Australia’s 10 best seafood dishes, according to fish expert John Susman

Susman cites three main drivers for this sea change. First, he says chefs are making greater efforts to understand, source and serve fish provenance, leading to a greater appreciation for wild-caught seafood.

Second, a new generation of fish farmers deliver the world’s best quality in our aquaculture products, from the world’s first sashimi-grade barramundi from Humpty Doo Barramundi in the Northern Territory to Australia’s Oyster Coast appellation program and beyond.

Third, sustainability has become less of a cliché and more of an operational mandate, as the nose-to-scale approach to cooking fish led by Josh Niland of Sydney’s Saint Peter is leading to a renaissance of in-house butchering of whole fish and to a greater willingness by chefs – and diners – to venture beyond the old tuna-salmon-snapper hegemony in favor of species too long left on the platter.

“We are finally seeing a true celebration of what is fished and grown here,” says Susman.

John Susman, founder of Sydney-based marketing agency Fishtales and co-author of Australian Fish & Seafood Cookbook. Jessica Dale

And you can’t help but notice the difference in the plate. My top three seafood dishes of the summer so far? Sea urchin roe, key crab & lawyer at Fujisaki, in Barangaroo, Sydney; Red mullet coorong with miso and green mango at fermentAsian in the Barossa Valley; and raw snapper with salted turnips and fish roe in Longsong, Melbourne. Not a cliché among them.

To celebrate the new wave of seafood, Susman names 10 of his best dishes (in no particular order) from restaurants across the country.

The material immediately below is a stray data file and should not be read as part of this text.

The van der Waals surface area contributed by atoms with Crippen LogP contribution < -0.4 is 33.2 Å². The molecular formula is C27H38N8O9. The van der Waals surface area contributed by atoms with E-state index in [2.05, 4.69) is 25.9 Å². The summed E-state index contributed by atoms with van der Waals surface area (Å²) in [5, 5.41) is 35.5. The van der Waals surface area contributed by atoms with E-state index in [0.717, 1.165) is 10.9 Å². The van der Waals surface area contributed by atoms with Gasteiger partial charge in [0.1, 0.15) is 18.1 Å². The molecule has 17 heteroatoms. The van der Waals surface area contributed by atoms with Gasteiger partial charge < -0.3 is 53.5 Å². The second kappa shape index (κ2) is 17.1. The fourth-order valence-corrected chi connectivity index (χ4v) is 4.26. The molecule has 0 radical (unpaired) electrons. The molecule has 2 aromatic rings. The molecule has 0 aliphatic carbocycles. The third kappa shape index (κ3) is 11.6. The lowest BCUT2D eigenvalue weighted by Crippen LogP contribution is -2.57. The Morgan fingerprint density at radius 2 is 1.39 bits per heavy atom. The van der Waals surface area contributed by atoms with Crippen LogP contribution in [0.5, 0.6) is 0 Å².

1. St. Peter, Sydney

Josh Niland’s extraordinary talent shines brightly when his dishes are at their simplest – grilled fish with a roast vegetable and a little yogurt, for example. While hipsters obsess over the ears, nose, and throat that make up Niland’s nose-wide approach, Susman says he’s still the biggest fan of Saint Peter’s simple, classic, and perfect dishes. . 362 Oxford Street, Paddington. Tel: (02) 8937 2530.saintpeter.com.au

2. The Boathouse on Blackwattle Bay, Sydney

Chef Colin Barker has spent over a decade hunting Australia’s best oyster farmers and features eight to ten of the best every day, from Moreton Bay to Albany and everywhere in between. Perfectly organized, perfectly run, beautifully presented – the oyster platter here is one of the best in the world. 123 Ferry Road, Glebe. Tel: (02) 9518 9011.boathouse.net.au

Port Lincoln sardines in olive leaf oil at Sydney’s Saint Peter. Jason Loucas

3. The Rockpool Bar & Grill, Perth

It might seem odd to name a steakhouse, but it speaks to Neil Perry’s passion for the brackish stuff: the whole Rockpool Bar & Grill restaurants invest a lot of time and effort in sourcing the best seafood available. In Perth, it is impossible to pass up a simple piece of grilled coral trout. Likewise, in Melbourne, the roasted Corners Inlet flathead will remind you why RB&G is one of the great restaurants that is truly product driven. Crown Perth, Burswood. Phone. : (08) 6252 1900.rockpoolbarandgrill.com.au/perth

4. Bacash, Melbourne